Zero Tolerance to Drivers Using Mobile Phones

Out of those, 11 people died.

And the driver of a Ford Ka is caught using his mobile phone which he is holding with his right hand directly in front of him, blocking his view of the road ahead.

The increases, which are double the previous penalties of £100 and three points, come into force as a result of a government consultation with the public.

New drivers (within two years of passing their test) could have their licence taken away, while lorry and bus drivers could also be suspended.

To coincide with the changes, police forces across the country have also launched a further week long crackdown on drivers using mobiles.

Officers will use their discretion as to whether, in exceptional circumstances, a course is appropriate.

Anyone found calling, texting or using an app while driving will face a £200 on-the-spot fine and six points on their licence.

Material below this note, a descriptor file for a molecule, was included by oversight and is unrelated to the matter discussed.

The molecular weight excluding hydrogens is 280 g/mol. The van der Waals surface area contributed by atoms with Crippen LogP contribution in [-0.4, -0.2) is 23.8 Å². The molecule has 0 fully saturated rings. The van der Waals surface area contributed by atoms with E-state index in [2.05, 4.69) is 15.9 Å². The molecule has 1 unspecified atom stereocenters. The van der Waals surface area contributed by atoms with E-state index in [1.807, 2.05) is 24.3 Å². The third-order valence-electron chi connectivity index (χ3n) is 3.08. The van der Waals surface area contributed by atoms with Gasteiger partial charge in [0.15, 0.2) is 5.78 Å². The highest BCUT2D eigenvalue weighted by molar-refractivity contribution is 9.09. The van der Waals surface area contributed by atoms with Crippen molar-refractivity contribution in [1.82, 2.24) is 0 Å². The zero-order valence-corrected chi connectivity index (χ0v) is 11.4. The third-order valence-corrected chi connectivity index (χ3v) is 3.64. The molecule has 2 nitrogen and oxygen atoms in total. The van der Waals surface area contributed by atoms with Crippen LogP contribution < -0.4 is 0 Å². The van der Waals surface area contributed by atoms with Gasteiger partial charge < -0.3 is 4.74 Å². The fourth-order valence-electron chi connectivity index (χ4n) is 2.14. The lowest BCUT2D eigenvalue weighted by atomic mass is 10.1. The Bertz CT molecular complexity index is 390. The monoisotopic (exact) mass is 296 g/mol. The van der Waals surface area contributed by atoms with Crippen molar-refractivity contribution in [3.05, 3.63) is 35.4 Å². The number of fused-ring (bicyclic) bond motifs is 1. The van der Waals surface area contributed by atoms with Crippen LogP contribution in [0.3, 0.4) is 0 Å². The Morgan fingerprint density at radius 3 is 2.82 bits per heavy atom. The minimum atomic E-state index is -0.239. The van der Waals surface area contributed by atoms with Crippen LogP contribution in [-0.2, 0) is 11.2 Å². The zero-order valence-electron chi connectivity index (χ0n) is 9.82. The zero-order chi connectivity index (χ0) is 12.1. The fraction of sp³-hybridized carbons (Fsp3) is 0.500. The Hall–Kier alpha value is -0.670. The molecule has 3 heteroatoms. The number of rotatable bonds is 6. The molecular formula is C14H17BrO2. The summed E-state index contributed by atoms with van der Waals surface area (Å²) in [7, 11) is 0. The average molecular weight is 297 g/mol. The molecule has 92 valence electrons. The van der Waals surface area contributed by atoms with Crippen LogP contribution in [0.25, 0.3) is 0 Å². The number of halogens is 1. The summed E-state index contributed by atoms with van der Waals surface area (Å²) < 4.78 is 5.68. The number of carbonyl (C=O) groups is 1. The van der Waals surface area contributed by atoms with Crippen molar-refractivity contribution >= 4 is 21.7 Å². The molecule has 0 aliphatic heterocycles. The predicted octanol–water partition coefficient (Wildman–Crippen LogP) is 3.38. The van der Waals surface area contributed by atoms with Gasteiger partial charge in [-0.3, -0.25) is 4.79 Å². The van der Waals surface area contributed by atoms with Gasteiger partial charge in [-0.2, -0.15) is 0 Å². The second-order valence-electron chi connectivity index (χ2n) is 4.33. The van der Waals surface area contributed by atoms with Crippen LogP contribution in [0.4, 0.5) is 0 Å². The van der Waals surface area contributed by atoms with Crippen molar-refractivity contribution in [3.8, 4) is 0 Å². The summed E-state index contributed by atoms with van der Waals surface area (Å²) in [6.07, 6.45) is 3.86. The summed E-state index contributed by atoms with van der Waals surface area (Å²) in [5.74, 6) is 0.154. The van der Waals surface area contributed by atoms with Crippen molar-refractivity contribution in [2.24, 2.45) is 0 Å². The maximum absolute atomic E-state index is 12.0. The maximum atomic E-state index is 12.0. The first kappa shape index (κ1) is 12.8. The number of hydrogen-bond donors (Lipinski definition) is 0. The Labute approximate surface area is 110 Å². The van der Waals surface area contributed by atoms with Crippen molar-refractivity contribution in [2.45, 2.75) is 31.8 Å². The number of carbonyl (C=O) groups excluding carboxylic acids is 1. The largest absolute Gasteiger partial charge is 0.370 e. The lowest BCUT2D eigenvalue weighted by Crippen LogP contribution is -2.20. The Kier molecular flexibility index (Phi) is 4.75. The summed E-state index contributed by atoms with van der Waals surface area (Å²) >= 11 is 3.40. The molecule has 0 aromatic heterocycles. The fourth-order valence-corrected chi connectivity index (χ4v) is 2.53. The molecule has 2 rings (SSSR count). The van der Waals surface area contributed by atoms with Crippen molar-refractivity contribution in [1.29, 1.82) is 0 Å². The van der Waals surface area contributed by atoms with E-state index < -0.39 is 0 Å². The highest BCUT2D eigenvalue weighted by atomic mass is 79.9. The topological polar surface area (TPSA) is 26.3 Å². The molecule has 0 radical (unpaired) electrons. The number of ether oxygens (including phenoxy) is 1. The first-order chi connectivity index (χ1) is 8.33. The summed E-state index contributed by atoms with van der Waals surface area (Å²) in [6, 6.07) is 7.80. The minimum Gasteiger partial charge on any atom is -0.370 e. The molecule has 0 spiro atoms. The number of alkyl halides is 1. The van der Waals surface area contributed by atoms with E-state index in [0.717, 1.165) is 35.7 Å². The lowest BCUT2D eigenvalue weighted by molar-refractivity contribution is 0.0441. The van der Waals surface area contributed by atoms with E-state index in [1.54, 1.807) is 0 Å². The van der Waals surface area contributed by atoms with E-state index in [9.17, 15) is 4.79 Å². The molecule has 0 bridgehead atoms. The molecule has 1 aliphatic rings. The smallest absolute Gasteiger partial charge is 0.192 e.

A year ago in Britain, drivers distracted by their phone were a contributory factor in 440 accidents, including 22 which were fatal, Government figures showed.

Eleven people died and 195 people were injured.

Transport Secretary Chris Grayling said increasing fixed penalties will be a "strong deterrent". Court fines could be up to £1,000, or £2,500 for bus and goods vehicle drivers.

Will tougher penalties change driver behaviour?

"All too often, my officers are faced with the devastation caused by motorists who persist on ignoring the dangers and drive while using their handheld phone".

"Inattention and distraction are as big an issue to road safety as speed, seatbelt use and drink or drug driving". In an AA poll of over 17,000 British drivers, 51% of 18-24 year olds admitted that they would not switch off their phones before driving.

It was travelling at 50mph when it crashed into stationary traffic, killing Tracey Houghton, aged 45, her sons, Josh and Ethan, aged 13 and 11, and her partner's 11-year-old daughter Aimee Goldsmith. Handheld use at red lights and other routine stops while the engine is running is also illegal.

Kroker pleaded guilty to four counts of causing death by unsafe driving and one count of causing serious injury by risky driving.

The new penalties are backed by motoring and road safety organisations across the United Kingdom, including the AA, which is running a campaign to make driving while using mobiles as socially unacceptable as drink driving using a film that will appear across cinemas in the United Kingdom from 3 March.

  • Carolyn Briggs